Often characterized by "must make" moves, i. Kaye is an extreme sports addict with a kind heart and an axe to grind with her childhood sweetheart and ex-husband, renowned writer Samuel Caulfield Cabral. Kaye is determined to unearth the reasons behind the death of their marriage and why two people who lived to love each other were driven apart, all leading to startling revelations about Samuel, about life, and about herself. She soon realizes that maneuvering the tumultuous waters of her relationship with Samuel will prove as dangerous as any outdoor adventure she might attempt She also loves to explore the world, thanks to countless family minivan trips across the States to coastal cities and national monuments.
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Among the ideas mentioned involved using brake cleaner, diesel fuel or some type of acid cleaning. However, brake cleaner includes a number of chemicals such as acetone and tetrachloroethylene. These solvents are known to cause problems for nitrile, neoprene, millable polyurethane and silicone seals.
Ethylene-propylene EPDM seals have a very poor petroleum oil and solvent resistance, and are not recommended for exposure to aromatic hydrocarbons or diesel oil. There is also the issue of compatibility with the new type of fluid that has been chosen. It involves mechanical and chemical cleaning of both the components and the system.
Step 1 While the fluid is at operating temperature, completely drain the system, paying attention to the reservoir, all lines, cylinders, accumulators, filter housings or any area of fluid accumulation. Also, replace the filters. Step 2 With a lint-free rag, clean the reservoir of all sludge and deposits. Make sure the entire reservoir is free of any soft or loosened paint.
Step 3 Flush the system with a lower viscosity fluid that is similar to the fluid to be used. A Reynolds number between 2, and 4, should be selected to achieve enough turbulence to remove particles from the lines.
Stroke valves frequently to ensure they are thoroughly flushed. Step 4 Drain the flushing fluid as hot and as quickly as possible. Step 5 Fill the system to approximately 75 percent with the fluid to be used. If the pump has a pressure relief or bypass, it should be wide open. Run the pump for 15 seconds, then stop and let it sit for 45 seconds. Repeat this procedure a few times to prime the pump. Step 6 Run the pump for a minute with the bypass or pressure relief open. Stop the pump and let it sit for a minute.
Close the bypass and permit the pump to operate loaded for no more than five minutes. Allow the relief valve to lift to confirm that it is flushed as well.
Do not operate the actuators at this time. Stop the pump and let the system sit for about five minutes. Step 7 Start the pump and operate the actuators one at a time, allowing fluid to return to the reservoir before moving to the next actuator. After operating the final actuator, shut down the system.
Keep an eye on the fluid level in the reservoir. If the level drops below 25 percent, add fluid and fill to 50 percent. Step 8 Refill the reservoir to 75 percent and run the system in five-minute intervals. At each shutdown, bleed the air from the system. Pay close attention to the system sounds to determine if the pump is cavitating. Step 9 Run the system for 30 minutes to bring it to normal operating temperature.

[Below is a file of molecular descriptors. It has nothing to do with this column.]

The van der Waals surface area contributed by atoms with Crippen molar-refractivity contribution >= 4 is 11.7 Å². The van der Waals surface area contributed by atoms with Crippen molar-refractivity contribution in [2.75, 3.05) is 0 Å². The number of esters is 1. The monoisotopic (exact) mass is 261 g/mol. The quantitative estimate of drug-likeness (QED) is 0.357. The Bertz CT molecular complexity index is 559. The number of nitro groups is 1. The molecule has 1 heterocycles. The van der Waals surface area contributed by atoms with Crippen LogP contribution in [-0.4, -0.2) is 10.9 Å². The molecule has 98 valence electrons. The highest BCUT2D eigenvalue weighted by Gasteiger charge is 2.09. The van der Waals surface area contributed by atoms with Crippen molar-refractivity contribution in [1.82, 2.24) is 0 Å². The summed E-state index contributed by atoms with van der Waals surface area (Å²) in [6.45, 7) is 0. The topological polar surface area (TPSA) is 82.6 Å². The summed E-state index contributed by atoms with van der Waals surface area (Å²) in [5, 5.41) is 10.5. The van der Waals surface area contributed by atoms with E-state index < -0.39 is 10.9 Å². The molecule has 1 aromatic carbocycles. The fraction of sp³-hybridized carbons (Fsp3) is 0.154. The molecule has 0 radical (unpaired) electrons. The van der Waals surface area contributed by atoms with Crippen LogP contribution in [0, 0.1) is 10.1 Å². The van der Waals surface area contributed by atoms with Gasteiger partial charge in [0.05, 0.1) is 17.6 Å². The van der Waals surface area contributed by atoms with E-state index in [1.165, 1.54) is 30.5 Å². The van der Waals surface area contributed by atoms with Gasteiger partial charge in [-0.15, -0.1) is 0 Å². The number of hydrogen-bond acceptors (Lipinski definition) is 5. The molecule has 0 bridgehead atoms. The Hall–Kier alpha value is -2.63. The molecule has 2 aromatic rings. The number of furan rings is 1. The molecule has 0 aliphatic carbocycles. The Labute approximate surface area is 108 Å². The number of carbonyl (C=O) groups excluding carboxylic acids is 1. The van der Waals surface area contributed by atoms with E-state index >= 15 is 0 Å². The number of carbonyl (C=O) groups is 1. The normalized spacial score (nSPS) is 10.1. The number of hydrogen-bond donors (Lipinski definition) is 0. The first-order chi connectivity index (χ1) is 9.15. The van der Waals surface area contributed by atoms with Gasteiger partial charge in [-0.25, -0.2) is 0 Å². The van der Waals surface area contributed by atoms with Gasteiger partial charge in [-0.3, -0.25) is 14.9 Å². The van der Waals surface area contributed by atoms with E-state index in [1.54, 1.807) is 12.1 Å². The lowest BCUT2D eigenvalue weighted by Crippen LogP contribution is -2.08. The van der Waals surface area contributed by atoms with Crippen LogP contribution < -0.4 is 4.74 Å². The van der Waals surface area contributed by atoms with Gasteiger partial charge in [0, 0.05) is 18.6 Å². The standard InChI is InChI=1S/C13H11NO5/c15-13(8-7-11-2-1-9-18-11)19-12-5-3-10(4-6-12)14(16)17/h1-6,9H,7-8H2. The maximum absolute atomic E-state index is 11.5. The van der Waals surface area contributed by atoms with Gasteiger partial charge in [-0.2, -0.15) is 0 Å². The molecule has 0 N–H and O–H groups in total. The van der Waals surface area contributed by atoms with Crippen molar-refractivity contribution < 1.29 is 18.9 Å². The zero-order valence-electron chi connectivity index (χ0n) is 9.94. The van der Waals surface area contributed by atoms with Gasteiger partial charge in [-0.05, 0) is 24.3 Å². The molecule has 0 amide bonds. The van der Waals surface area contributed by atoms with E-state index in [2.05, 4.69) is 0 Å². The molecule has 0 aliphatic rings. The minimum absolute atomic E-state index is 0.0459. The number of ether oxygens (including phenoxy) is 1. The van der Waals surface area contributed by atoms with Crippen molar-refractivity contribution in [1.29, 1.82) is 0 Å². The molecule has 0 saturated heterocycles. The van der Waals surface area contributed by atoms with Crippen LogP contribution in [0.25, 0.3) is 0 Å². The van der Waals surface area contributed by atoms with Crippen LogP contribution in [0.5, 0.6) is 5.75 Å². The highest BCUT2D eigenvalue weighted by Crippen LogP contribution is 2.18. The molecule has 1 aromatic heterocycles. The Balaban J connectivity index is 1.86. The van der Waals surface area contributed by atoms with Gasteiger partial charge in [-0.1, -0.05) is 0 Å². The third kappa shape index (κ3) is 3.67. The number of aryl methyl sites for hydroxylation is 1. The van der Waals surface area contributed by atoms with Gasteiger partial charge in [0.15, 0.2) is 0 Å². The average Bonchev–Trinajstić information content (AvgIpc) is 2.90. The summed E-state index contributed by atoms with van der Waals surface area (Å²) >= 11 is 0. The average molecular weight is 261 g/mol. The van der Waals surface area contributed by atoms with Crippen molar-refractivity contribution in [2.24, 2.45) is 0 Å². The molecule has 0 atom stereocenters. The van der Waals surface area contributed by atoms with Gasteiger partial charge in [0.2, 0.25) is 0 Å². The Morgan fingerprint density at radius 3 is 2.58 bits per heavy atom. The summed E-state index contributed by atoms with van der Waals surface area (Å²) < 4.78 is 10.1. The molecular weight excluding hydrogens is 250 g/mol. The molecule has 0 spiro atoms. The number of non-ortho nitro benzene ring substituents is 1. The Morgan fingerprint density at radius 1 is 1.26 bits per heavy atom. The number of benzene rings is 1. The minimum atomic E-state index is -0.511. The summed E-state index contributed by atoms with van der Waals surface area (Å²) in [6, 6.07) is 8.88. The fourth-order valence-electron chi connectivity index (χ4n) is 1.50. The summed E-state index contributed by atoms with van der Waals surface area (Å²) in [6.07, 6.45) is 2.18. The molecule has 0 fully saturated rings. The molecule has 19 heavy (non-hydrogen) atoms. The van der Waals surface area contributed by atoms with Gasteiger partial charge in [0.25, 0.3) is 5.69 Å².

Shut down the system and replace the filters. Inspect the reservoir for obvious signs of cross-contamination. If any indication of cross-contamination is present, drain and flush the system again. Step 10 After six hours of operation, shut down the system, replace the filters and sample and test the fluid.
Step 11 The sampling frequency should be increased until you are confident that the system fluid is stable. Flushing Tactics There are a lot of different ways to flush out a machine. You want to match the flushing method to the flushing condition. Temperatures in the range of to degrees F are generally targeted. A wand on the end of a flushing hose is used to direct high-velocity oil flow to loosen deposits or for picking up bottom sediment. Some adherent machine deposits require tactics that are more aggressive than a high-velocity flush, so you must match the flushing tactic and strategy to the problem you are trying to resolve with the flush.
Once you understand the problem within the machine that needs to be cleaned, you can then select the appropriate flushing tactic to remedy it. At this point, it should be obvious that a fluid changeout is not just a drain-and-fill operation. Care must be taken to confirm that the system is as clean as possible prior to introducing the new fluid. Most changeover procedures suggest that some of the old fluid will need to be either drained off the bottom or skimmed off the top of the reservoir after a period of time.
Taking the time to verify that the system is fully flushed and purged of the old fluid prior to introducing the new fluid will go a long way toward ensuring a healthier hydraulic system. Read more on hydraulics best practices:.
Advantages & Disadvantages of Hydraulic Systems
11 Simple Steps for Flushing a Hydraulic System
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